My acquaintance with Boston is at the St. Botolphe Club, a gentleman's hostel in Back Bay, a salubrious city-centre residential district for the best and the brightest from Boston's founding days. It has remained the live-in cultural conscience of the city. St Botolphe is tellingly dedicated to "conversation". Strangely, I recently discovered that there is a connection between St Botolphe and Singapore. It was there that the artist, John Singer Sargent exhibited his portraits of Boston's luminaries among whom he was regarded an equal. We too possess a Sargent in our National Art collection; it is a portrait of Sir Frank Swettenham. Unlike the proudly preserved paintings of Sargent in the City Library at Copley Square and in the many Museums of Boston, ours languished in our stores, left to deteriorate. The sleeve of Swettenham was unprofessionally patched with cheap paint to hide the damage. Sargent was sought out by Isabella Stewart Gardner as many artists and intellectuals were and formed part of her entourage in her travels to the East at the turn of the century. That is how we have come to have a Sargent in our possession.
The Gardner Museum in Boston stands out as an emblem of private initiative, of love and passion for things beautiful. It is just one of the many such institutions of Boston. This is how Boston now has the ambience of a great city of culture and scholarship. And Route 128 is a vibrant Hi-Tech corridor the rival of Silicon Valley. Fenway Court is Isabella's gift to Boston and America. All we can say is that it is the total culture of a place that engenders directly and indirectly a penchant for creation. Scientists are not mono-dimensional creatures. They too need to breathe the air of freedom and creation. Fenway Court thus remains among many museums an inspiration for all time.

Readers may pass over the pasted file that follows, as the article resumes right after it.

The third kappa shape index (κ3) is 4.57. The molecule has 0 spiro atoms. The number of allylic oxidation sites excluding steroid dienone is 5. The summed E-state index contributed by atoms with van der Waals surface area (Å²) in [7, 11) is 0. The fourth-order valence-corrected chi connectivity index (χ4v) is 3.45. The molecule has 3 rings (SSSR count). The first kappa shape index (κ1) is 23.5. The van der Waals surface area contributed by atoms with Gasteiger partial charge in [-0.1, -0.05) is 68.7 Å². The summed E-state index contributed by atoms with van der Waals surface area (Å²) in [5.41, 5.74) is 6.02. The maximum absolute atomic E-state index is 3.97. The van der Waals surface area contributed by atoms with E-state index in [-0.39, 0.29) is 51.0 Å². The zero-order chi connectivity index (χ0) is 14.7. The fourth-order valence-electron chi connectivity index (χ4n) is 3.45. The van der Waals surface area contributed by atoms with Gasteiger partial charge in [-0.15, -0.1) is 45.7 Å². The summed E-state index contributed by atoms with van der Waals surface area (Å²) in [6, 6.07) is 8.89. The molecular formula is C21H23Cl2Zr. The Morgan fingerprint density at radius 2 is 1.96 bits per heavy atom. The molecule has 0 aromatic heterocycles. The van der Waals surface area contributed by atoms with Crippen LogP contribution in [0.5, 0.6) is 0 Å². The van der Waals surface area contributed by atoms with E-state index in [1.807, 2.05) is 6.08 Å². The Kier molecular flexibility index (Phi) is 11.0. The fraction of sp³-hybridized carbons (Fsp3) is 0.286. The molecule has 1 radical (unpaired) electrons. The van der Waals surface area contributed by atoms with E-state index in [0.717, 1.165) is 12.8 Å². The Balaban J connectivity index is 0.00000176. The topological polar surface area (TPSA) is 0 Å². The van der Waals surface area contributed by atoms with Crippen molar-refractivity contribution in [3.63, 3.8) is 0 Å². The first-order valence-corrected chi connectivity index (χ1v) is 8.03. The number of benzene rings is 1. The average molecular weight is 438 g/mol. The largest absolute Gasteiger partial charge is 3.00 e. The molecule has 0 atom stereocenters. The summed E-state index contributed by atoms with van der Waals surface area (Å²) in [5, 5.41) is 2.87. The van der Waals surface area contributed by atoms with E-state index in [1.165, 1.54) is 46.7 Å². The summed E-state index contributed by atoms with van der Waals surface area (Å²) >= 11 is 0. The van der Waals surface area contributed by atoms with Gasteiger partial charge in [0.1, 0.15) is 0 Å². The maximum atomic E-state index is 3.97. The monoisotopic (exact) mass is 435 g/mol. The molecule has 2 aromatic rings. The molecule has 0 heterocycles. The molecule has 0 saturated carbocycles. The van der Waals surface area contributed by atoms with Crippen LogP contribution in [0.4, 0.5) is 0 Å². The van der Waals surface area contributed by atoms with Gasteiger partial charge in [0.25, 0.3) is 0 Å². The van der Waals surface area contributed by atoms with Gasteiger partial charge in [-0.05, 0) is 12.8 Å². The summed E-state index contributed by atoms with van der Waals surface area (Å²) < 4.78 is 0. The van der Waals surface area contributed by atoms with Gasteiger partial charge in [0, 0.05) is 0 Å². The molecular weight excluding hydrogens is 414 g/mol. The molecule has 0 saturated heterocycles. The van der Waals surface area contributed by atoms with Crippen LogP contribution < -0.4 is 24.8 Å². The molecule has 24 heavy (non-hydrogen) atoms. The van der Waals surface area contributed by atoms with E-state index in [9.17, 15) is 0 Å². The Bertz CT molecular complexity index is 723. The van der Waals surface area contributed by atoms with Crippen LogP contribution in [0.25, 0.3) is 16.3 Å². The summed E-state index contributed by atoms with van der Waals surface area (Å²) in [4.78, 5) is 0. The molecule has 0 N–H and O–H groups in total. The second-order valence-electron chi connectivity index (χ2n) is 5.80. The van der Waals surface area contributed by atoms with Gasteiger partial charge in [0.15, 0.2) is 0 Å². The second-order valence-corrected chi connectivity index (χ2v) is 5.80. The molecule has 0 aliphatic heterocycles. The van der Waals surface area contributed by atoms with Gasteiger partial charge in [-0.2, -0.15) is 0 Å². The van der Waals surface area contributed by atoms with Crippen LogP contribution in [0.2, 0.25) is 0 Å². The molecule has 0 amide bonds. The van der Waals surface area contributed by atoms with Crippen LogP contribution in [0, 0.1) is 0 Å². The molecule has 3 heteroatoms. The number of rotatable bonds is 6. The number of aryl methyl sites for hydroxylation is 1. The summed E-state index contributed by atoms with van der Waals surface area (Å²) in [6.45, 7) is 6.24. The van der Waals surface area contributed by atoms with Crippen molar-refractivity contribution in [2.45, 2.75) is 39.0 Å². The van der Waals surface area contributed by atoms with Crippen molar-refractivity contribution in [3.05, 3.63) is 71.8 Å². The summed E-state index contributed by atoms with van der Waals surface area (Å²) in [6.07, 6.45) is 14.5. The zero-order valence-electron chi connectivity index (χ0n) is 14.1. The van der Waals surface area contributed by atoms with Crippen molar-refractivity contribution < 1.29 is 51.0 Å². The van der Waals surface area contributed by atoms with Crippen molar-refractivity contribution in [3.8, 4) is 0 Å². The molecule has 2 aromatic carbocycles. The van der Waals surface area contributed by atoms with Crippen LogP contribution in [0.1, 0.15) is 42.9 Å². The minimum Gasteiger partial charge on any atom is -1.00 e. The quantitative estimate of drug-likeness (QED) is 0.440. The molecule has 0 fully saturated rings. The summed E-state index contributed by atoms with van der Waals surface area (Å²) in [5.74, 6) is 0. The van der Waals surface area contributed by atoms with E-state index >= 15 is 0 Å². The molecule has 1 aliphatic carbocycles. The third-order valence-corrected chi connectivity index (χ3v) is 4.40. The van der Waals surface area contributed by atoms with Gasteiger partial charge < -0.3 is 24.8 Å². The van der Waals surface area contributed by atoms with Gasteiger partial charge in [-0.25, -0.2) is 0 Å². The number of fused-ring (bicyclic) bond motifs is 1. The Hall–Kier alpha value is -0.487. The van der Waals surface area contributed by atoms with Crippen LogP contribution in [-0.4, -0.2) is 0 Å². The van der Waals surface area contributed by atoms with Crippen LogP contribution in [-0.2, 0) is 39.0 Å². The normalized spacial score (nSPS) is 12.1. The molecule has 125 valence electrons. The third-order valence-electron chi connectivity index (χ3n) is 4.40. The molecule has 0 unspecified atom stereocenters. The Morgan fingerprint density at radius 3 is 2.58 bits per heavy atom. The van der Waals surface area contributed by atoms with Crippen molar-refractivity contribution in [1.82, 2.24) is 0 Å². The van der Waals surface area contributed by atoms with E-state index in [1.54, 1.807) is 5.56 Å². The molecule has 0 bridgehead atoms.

Fenway Court was museum and home for the Gardner's. A place of learning, an illumination on the American landscape. It was host to international luminaries, great poets, artists and intellectuals. Even Tagore visited. Isabella did not just collect. She studied the collection; she became an icon of educated tastes even if at times controversial.
There was another chance encounter. I had visited the Metropolitan Museum in New York many times but somehow missed a particular sculpture on the main axial space. There is there a commissioned marble sculpture consisting of three figures, two sprawled and one bent over, watching over the other two. It was by Lorenzo Bartolini, a work dated 1845. The artist's inscription reads, "...stretched out across the plan of the World is Cupid (the bent-over figure), god of regeneration, sustaining and watching over the symbolic genius of dissolute wealth-without-virtue who snores in his sleep ... dreaming of past diversions and pleasures. Left to himself, the genius of ambitious rectitude in work sleeps the agitated sleep of misfortune and glory ... his head extending beyond the periphery of the world".